* Institute for Justice. A previous version of this article was published in The Weekly Standard, Vol. 16, No. 11. The article is republished here with permission.



1  130 S. Ct. 876 (2010).

2  Quoted in Darlene Superville, Obama Weekly Address VIDEO: President Blasts Supreme Court over Citizens United Decision, Associated Press, Jan. 23, 2010, available at

3  Press Release, Charles E. Schumer, U.S. Senator, Senate Democrats Unveil Legislation to Limit Fallout from Supreme Court Ruling that Allows Unlimited Special-Interest Spending on Elections—Announce Plan for Senate Passage by July 4 (Apr. 29, 2010), available at

4  Press Release, Chris Van Hollen, Member, U.S. House of Representatives, Van Hollen Remarks on Supreme Court Ruling in Citizens United Case (Jan. 21. 2010), available at

5  163 U.S. 537 (1896).

6  Scott v. Sanford, 60 U.S. 393 (1857).

7  Rob Kall, Real Vampires, Their Human Cattle and Supreme Court Capos: Time to Declare War on Corporate Personhood, Huffington Post, Jan. 25, 2010,

8  Get Money Out, (last visited Nov. 14, 2011).

9  Arin Greenwood, OccupyDC Protest: Group Pushes Repeal of Citizens United, Corporate Personhood, Huffington Post, Oct. 1, 2011,

10  2 U.S.C. 441b.

11  2 U.S.C. § 441b(b)(2).

12  Transcript of Oral Argument at 20, Citizens United v. FEC, 130 S. Ct. 876 (2010), available at

13  Transcript of Oral Argument at 65-66, Citizens United v. FEC, 130 S. Ct. 876 (No. 08-205), available at].pdf.

14  494 U.S. 652 (1990).

15  540 U.S. 93 (2003).

16  Editorial, The Court’s Blow to Democracy, N.Y. Times, Jan. 21, 2010, available at

17  Van Hollen, supra note 4.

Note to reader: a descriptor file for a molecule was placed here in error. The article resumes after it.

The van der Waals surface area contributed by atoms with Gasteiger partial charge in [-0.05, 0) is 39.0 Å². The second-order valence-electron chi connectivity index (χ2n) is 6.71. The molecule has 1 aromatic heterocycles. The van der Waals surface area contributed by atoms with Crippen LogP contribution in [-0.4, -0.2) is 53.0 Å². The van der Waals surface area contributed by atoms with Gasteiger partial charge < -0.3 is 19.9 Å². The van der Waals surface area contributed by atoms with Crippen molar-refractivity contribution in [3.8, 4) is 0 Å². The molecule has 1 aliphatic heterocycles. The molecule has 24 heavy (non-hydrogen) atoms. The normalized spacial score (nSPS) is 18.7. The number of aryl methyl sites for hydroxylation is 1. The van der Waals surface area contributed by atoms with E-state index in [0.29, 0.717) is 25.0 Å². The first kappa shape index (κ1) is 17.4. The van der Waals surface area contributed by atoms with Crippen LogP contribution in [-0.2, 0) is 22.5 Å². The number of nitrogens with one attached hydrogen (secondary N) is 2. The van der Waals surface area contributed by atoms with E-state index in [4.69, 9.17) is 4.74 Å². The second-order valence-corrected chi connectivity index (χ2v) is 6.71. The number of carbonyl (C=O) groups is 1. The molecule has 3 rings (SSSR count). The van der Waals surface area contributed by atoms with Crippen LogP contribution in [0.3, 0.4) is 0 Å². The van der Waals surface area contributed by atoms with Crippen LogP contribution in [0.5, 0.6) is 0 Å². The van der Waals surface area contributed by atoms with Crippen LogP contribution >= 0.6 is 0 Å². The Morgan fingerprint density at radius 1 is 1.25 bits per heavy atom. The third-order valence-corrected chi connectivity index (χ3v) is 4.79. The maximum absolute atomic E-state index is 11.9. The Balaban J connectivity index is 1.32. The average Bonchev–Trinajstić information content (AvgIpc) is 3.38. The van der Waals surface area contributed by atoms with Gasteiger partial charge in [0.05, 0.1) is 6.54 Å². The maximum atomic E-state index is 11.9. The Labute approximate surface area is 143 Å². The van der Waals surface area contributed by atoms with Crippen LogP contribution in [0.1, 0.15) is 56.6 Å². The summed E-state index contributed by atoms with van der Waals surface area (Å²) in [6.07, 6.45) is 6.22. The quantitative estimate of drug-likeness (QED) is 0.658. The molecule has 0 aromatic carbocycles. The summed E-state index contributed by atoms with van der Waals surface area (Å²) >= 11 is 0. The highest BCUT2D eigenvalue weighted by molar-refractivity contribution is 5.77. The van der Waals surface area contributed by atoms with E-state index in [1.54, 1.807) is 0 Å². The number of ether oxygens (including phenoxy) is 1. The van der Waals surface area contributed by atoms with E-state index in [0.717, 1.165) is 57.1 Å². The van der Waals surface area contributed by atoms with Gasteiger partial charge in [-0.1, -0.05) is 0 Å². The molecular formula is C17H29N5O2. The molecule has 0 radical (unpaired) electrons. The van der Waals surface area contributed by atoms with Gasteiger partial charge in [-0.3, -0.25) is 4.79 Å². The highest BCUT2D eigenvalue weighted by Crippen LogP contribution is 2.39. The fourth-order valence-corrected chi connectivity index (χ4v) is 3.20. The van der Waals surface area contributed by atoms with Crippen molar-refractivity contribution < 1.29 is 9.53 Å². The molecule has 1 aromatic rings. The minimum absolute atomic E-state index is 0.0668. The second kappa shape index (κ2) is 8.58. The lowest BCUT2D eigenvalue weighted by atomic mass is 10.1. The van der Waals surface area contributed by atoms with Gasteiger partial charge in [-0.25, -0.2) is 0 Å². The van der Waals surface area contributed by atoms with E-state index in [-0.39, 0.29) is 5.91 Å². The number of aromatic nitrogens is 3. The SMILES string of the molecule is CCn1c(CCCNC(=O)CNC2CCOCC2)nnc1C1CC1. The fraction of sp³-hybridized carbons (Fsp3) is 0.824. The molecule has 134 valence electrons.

18  Citizens United, 130 S. Ct. 876, 950 n.55 (Stevens, J., dissenting).

19  Austin v. Mich. Chamber of Commerce, 494 U.S. 652, 660 (1990).

20  See Barron v. Baltimore, 32 U.S. 243, 250 (1833) (The amendments “demanded security against the apprehended encroachments of the general government . . . .”).

21  Citizens United, 130 S. Ct. at 905-07.

22  Id. at 917 (Roberts, C.J., concurring).

23  United States v. UAW-CIO, 352 U.S. 567, 597 (1957) (Douglas, J., dissenting). In an earlier case, Justice Rutledge, joined by Justices Black, Douglas, and Murphy, also dissented from the Court’s refusal to consider the ban. Justice Rutledge argued, “A statute which, in the claimed interest of free and honest elections, curtails the very freedoms that make possible exercise of the franchise by an informed and thinking electorate, and does this by indiscriminate blanketing of every expenditure made in connection with an election, serving as a prior restraint upon expression not in fact forbidden as well as upon what is, cannot be squared with the First Amendment.” United States v. CIO, 335 U.S. 106, 155 (1948) (Rutledge, J., dissenting).